“Go home ni**er!” the voice said as the pickup truck sped away. How soon do we forget — and why?
Days ago, Hurricane Harvey barreled through Texas after meandering along the Gulf Coast for days on end. In its wake, dozens of people died and as many as a million others were displaced from historic rainfall and floods. As the AP points out, the historic hurricane didn’t discriminate — unlike its human counterparts.
Harvey’s landfall also marked the 12th anniversary of Hurricane Katrina, then, one of the costliest storms on record in the United States. It was also one of the deadliest; over 1,800 people died in the massive hurricane. The gut-wrenching images from both storms are seared into my mind.
Reluctantly, my wife and I made the decision to relocate to the Mississippi Gulf Coast in August of 2005. The apprehension was due largely to the state’s documented dark history of racism, segregation, and white nationalism. However, a part of us reasoned that the larger towns along the beaches — the tourist havens — had moved on from the painful chapter in the state’s past.
They all had not, and we would learn the hard way from a surreal experience, one that still haunts us to this day. While still unloading the moving truck, my wife poked her head out of the window and beckoned for me to take a break for a bite to eat; she had prepared lunch for the long day ahead.
About the same time, a truck motored by, and as it cleared the front of the leased vehicle, a group of young white males on the back of the truck’s bed yelled out a warning that included the N-word. Next, my wife’s eyes and mine met and it became clear that we were in over our heads — and were not welcome.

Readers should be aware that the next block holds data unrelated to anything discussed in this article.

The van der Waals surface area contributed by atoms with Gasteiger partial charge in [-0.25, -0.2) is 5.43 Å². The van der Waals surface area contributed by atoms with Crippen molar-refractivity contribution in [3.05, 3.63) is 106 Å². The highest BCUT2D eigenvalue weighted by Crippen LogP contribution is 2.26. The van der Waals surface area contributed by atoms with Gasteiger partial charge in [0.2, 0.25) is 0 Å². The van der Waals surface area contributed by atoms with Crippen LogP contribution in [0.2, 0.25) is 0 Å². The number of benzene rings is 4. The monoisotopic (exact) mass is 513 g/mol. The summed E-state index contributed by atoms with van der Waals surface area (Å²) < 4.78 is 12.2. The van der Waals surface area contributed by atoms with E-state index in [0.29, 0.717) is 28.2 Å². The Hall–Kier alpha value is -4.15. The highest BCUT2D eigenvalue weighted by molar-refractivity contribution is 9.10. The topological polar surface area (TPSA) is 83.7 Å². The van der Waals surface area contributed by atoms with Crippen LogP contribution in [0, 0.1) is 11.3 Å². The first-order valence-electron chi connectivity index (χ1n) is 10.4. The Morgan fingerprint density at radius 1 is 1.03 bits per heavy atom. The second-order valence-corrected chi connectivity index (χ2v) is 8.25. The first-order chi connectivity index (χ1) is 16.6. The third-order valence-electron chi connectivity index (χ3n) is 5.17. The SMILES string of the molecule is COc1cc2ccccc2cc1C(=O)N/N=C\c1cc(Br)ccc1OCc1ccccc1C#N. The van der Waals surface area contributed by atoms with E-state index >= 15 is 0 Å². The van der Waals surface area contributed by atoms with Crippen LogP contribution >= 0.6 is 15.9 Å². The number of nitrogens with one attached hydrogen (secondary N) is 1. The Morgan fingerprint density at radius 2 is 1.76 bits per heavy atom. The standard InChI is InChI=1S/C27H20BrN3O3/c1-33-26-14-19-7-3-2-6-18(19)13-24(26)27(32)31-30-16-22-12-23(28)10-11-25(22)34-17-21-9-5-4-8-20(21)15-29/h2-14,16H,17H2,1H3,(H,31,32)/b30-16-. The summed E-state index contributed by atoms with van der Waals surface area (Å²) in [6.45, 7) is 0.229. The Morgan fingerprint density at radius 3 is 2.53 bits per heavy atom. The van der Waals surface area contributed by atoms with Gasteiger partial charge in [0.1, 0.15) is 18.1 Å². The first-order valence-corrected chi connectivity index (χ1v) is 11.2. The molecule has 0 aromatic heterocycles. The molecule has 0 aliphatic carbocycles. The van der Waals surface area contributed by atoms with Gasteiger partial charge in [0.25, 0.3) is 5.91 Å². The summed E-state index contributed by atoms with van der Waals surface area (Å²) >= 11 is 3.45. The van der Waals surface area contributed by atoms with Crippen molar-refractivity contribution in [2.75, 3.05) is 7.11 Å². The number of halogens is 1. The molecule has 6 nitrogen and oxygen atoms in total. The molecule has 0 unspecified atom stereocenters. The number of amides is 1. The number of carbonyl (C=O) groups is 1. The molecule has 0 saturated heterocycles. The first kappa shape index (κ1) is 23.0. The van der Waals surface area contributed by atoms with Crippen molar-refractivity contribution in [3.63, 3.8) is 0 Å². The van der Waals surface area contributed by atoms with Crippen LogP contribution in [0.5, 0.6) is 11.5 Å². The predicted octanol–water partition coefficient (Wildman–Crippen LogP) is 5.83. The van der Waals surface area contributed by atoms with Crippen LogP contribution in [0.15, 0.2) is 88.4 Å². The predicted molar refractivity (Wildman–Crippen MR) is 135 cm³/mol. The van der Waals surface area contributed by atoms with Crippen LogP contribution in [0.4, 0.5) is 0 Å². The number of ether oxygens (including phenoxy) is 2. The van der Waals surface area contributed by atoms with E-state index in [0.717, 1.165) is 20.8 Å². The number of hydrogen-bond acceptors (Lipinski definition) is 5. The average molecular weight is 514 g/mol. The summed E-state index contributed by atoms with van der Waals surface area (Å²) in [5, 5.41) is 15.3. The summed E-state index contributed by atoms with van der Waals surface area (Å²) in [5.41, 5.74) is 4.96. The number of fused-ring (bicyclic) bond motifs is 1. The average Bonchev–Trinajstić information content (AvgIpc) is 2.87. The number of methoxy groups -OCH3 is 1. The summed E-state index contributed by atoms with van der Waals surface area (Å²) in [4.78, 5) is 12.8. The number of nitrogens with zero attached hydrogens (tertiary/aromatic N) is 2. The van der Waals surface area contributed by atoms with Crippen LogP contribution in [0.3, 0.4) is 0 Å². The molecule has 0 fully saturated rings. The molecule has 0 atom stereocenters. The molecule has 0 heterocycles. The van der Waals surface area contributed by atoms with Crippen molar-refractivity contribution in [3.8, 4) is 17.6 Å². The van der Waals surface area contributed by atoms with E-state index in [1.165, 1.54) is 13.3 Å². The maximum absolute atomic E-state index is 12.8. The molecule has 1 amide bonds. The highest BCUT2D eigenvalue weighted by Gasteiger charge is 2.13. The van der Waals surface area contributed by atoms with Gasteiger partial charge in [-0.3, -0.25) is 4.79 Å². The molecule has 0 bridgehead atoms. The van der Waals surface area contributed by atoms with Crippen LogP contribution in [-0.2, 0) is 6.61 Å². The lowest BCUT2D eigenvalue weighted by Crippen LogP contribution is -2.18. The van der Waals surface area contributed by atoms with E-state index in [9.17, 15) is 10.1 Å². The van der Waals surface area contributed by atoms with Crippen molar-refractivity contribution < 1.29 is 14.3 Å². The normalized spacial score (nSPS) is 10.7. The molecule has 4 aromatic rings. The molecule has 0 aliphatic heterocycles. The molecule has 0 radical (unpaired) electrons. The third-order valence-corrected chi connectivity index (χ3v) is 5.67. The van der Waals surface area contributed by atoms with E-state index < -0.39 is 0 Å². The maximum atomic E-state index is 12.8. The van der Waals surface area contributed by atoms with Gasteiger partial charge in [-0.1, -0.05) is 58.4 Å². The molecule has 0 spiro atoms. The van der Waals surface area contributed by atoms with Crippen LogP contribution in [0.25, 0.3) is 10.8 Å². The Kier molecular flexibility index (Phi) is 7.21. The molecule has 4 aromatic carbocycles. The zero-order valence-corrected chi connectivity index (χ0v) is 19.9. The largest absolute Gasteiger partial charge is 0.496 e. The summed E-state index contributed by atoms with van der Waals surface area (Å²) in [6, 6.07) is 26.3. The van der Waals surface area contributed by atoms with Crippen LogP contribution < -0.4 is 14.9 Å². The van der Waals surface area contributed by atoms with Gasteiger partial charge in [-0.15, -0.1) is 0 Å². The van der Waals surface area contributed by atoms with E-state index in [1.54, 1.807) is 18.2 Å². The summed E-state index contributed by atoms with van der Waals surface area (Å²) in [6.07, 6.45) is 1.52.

Still, I did the macho thing and decided to stay put and look racism dead in the eye; I wouldn’t let bigotry rule the day. After all, we had given up the comforts of our former home and jobs to be closer to our families — and the beach, to a lesser degree.
I continued unloading the truck until it was empty. For the few days, my wife and I spent most of our waking hours participating in training sessions at our new jobs. Within days, the town was issued evacuation orders.
Like many other establishments, our employer decided to close ahead of the approaching Hurricane Katrina.
A day later, after the Hurricane reached Category 5 status, I gathered my family and fled north to Tennessee. The next day, it was clear that we made the proper decision to flee.
The images on CNN and other news outlets showed Hurricane Katrina’s wide swath of destruction from Louisiana to Mississippi — including the place we had just called home. Upon returning and surveying the damage — that resembled a war-torn area in the Middle East — it had become clear: we were effectively homeless.
I could only think about the faceless voices on the back of the truck that sounded like something out of the Friday the 13th movie – you know, the dire red flags to the all-too-inquisitive (and clueless) movie character we’ve all witnessed countless times before – warning me to “turn back now.”